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That depends on your jurisdiction no doubt.

Good point. I think by most standards, Europe is far ahead of Canada and the US on developing policy.

It would be somewhat alleviated by requiring the authorisation to perform the lethal procedure be granted by a professional from another hospital or outside agency

Perhaps it would help if the doctor signing the authorization did not have access to the name of the doctor or facility that would be performing the procedure.

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This is a sad thread. I wonder what a person who believes that should be done would say if they, or someone they loved, was on the receiving end of it. I think that would change their viewpoint drastically!

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If someone I loved wanted to die, because they were in too much pain or knew that their illness would soon progress to the point that their life would not be worth living (in their terms) then I, for one, would be very happy if their wishes were carried out. Indeed, I would be happy to assist them in so doing. If you really love someone then you would not want to see them suffer.

I think your argument, goodtaste, has absolutely no substance at all...

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they, or someone they loved, was on the receiving end of it. I think that would change their viewpoint drastically!

If I were so sick that I became no use to society I would prefer if a doctor just got it over with. If someone I loved wanted it to end then I will grant. their wishes.

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This happened to my uncle not too long ago. He chose to die. I must say, it was very impressive to hear someone say that. And then, all respect to the nurses who arranged and executed his wish.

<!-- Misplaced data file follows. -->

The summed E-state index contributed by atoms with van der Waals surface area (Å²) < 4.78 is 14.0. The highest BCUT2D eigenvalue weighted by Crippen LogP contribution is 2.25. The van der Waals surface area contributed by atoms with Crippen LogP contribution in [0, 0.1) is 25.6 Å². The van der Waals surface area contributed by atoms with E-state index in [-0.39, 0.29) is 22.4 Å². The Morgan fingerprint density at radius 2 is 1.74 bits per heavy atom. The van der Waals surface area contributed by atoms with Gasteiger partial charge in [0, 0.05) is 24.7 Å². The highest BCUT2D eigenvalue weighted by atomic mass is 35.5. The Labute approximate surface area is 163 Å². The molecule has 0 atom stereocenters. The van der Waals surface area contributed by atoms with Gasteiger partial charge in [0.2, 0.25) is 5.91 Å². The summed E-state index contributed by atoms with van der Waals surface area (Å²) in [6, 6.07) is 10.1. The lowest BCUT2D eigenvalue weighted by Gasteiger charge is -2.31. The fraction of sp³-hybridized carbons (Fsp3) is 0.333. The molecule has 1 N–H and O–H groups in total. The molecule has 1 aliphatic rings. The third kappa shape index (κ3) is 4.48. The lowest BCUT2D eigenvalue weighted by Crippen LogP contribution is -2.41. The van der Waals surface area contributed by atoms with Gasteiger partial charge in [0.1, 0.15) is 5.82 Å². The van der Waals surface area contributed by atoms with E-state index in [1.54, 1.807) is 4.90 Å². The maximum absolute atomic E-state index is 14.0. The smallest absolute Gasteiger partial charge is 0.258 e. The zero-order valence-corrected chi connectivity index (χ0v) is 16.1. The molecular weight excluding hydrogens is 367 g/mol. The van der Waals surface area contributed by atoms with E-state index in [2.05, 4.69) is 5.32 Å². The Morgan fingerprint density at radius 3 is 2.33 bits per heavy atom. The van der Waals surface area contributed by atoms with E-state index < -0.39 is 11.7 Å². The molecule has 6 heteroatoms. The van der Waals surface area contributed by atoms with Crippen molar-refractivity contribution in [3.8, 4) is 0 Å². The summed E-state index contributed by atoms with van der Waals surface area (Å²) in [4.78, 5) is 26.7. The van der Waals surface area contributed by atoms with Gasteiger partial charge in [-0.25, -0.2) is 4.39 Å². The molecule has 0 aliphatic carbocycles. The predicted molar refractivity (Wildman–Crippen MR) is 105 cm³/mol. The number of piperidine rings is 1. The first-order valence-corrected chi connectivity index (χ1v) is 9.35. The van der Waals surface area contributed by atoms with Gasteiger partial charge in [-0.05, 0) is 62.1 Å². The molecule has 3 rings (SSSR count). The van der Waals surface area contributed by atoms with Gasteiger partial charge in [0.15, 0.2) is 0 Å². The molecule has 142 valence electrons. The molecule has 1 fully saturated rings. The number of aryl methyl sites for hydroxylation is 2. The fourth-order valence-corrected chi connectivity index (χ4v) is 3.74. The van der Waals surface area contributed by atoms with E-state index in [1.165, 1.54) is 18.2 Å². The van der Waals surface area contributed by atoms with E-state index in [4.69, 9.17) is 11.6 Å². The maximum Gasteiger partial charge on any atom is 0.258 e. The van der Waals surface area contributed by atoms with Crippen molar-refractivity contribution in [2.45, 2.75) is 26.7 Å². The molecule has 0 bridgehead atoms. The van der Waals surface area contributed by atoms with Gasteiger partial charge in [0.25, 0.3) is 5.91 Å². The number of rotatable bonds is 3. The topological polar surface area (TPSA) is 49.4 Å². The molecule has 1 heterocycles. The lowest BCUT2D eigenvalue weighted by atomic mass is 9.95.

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I have so much respect for anyone that decided that fate. It takes a lot of courage to accept ones fate

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I wonder what a person who believes that should be done would say if they, or someone they loved, was on the receiving end of it. I think that would change their viewpoint drastically!

As I mentioned, I had a close friend who made that decision. When I was much younger I believed that doctor assisted suicide should be legal. In 2009 I was diagnosed with thyroid cancer. After two surgeries (I have now officially been cut from ear to ear) and two courses of radiation I have been told that the cancer is treatable (for now) but not curable so the possibility that I may face the "should I stay or should I go" decision is quite real. Having said that, I still firmly believe that doctor assisted suicide is an option that should be available to me.

So you can stop wondering.

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Since the thread title is Health without being more specific, I thought I'd post this amusing commentary...

high_maintenance_large.jpg

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Whatever you might think, most Doctors are human and allow a very ill patient to pass away in peace.

Edited by vegaseat

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This is a sad thread. I wonder what a person who believes that should be done would say if they, or someone they loved, was on the receiving end of it. I think that would change their viewpoint drastically!

People should have the power to decide over their own time of death if medically possible...
Euthenasia is legal here, with plenty of restrictions.
It requires a signed statement from the patient requesting their life be terminated, medical opinion by a specialist confirming the "unbearable suffering" and that that suffering is not going to end (iow, chronic severe pain for example), a statement from a psychologist that the patient is capable of making the decision, AND agreement from the next of kin.

While sometimes there's coercion, the system is set up to minimise the risk of that (though more can maybe be done).

Since the thread title is Health without being more specific, I thought I'd post this amusing commentary...

A very familiar situation. My father had cocktails of medication like that, with pills to counter the side effects of pills to counter the side effects of other pills to counter the main effect of a pill he needed for one of the side effects.
After several years of that getting worse and worse (and him on like 30 different types of medication for a total of 70 or so pills a day) his medical team decided enough's enough and sat down together for the first time ever to do a proper review of his treatment plan, which ended up reducing his medication to about 12 types of pills and 30 pills a day.
Big improvement in quality of life, and far lower medical cost. Not often those two go together...